Learn Node.js v4 in your browser with Scrapbook’s #nodejs v4 playground

At Scrapbook we’re focused on making it easier to learn the latest technologies. Today we’re releasing a Node.js v4 playground.

This playground allows you learn the new features and changes without having to download or configure anything. You can load the playground at http://www.joinscrapbook.com/ben_hall/scenarios/node-v4

Node.js v4

The v4 release of Node.js is a significant change as it’s the first release since the io.js merger. Finally you can use the new ES6 features like Generators with Node.js. Try Generators & Node.js using Scrapbook

If you’re interested in helping us write scenarios and examples for Node.js v4 then please contact us

A JavaScript equivalent to Ruby’s respond_to?

While working on the new version of Mayday, I wanted to show a message if no data was returned from Google Analytics. To add to the complexity, I wanted to be able to override the default message on a per page basis.

I’m already using the ICanHazJS client-side tempting engine which has a method for each template block on a page. However, if the page doesn’t have the block then the method won’t exist and an error will be thrown.

What I needed was functionality similar to Ruby’s respond_to. With this method I can ask the object if it will respond to the method call. For example:

Object.respond_to? ‘test’ #=> false
Object.respond_to? ‘to_s’ #=> true

Luckily this is just as easy to do in JavaScript using ‘in’

> ‘test’ in Object
> ‘toString’ in Object

This allowed me to write the following:

var e = $(‘#data’)
if(‘nodata’ in ich)
   e.append(‘No Data Found’);

If a nodata ICanHaz template block appears on the page then it will be rendered, otherwise it will fall back to the default. Problem solved.


Problem almost solved. As pointed out on Twitter by @nmosafi and @theprogrammer, just using ‘in’ along is not enough.  For example:

> Object.test = “test”
> ‘test’ in Object
> Object.test()
TypeError: Property ‘test’ of object function Object() { [native code] } is not a function

What you need to do is ensure that the property is also a function. Something I had assumed previously.

> ‘test’ in Object && typeof(Object.test) == “function”

> ‘toString’ in Object && typeof(Object.toString) == “function”

Javascript WTF: The Date object

Almost every time I have to deal with the Date object in Javascript I always hit the same WTF.

The documentation is clear but the API has some strange aspects that personally I don’t think reflect the real world and how we naturally handle dates.

For example:
      getDay() returns the day of the week (0-6) leaving getDate() to return 1-31. Personally, I would have imagined getDate() to return DMY with getDay() returning 1-31.
      getMonth() returns 0-11.  Classic computer science with starting the count at 0 while the Gregorian calendar is 1-12. This is also inconsistent with getDate() which starts at 1.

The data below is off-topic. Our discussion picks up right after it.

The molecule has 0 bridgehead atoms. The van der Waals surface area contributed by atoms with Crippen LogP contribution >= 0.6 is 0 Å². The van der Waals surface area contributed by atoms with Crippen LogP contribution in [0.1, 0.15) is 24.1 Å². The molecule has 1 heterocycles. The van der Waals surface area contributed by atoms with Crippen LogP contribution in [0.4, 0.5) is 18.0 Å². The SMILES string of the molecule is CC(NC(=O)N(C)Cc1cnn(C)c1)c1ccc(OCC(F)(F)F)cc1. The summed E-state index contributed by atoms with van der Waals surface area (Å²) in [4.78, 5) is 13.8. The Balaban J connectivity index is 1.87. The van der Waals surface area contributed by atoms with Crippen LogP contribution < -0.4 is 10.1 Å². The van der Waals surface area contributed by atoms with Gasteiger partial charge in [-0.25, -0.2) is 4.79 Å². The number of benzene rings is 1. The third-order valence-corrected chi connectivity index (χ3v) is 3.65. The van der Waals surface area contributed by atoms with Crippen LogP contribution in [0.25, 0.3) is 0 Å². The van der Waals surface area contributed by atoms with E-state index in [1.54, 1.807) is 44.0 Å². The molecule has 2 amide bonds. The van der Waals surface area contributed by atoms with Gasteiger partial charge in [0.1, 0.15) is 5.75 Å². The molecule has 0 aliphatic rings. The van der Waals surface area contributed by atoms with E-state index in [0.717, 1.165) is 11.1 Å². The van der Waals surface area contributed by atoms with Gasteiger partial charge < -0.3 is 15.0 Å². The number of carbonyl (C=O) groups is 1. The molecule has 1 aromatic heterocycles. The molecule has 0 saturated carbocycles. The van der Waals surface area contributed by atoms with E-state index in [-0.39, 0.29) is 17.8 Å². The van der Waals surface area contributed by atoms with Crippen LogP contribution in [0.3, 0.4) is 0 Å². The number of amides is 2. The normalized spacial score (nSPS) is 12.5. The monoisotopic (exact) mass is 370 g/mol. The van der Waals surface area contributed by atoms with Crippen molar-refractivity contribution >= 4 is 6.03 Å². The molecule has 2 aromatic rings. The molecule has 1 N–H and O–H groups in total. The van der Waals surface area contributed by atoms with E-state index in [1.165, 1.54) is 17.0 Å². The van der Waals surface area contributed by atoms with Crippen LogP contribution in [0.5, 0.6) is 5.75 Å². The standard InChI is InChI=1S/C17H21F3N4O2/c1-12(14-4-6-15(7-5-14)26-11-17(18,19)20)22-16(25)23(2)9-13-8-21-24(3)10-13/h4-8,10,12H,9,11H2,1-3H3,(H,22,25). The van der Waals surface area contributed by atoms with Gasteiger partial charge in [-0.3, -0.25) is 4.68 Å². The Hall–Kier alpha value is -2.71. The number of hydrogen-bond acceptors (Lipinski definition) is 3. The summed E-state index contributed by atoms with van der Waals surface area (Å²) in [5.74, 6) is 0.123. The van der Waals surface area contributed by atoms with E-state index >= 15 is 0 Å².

getYear() returns the year (usually 2-3 digits). For example, 2012 is
obviously 112. You need to use getFullYear() to return 2012. The logic
about how the method came to 112 is found at https://developer.mozilla.org/en/JavaScript/Reference/Global_Objects/Date/getYear

JavaScript 1.0 – we love you and you have left an impact in many ways.

Setting a cookie in Javascript shouldn’t be THAT difficult

With Javascript becoming increasingly popular, I’m still shocked at how bad the online documentation and examples are.  Let’s take the search phase “setting a cookie in javascript“, a fairly common problem which I always forget the correct syntax for.

The first four results are as follows:

Sorry to the original authors, but each one of them IS AWFUL!

Let’s take W3Schools as an example. It defines a variable called ARRCookies are could be for Pirate Cookies (via @Blowdart) or ARRay (via @AndrewVos) – both of which are great examples of creating Clean Code. To make matters even worse, this example has spread like a virus with Google returning 288,000 results and GitHub returning 398.

The best link which describes handling cookies, and generally any Javascript documentation, can be found on the Mozilla Developer Network (MDN).


While I’m not an SEO expert, this looks to be light on SEO (Search Engine Optimisation) related to phases people search for. As a result the link was found in the lonely spot on page 3 which is should be number 1.

Wouldn’t it be great if MDN had SEO focused content to support the excellent reference material it already has available? The PromoteJS movement has made a start but I think it needs a kick-start.

Who’s with me?

UPDATE (20/1/12):

In a moment of great timing, the Mozilla WebDev team started a AMA (Ask Me Anything) thread on Reddit. I pointed out the above comments and had some great responses from the team.

It turns out that MDN is a wiki so it’s in the community (and my hands) to make a difference.

You can read the comments here: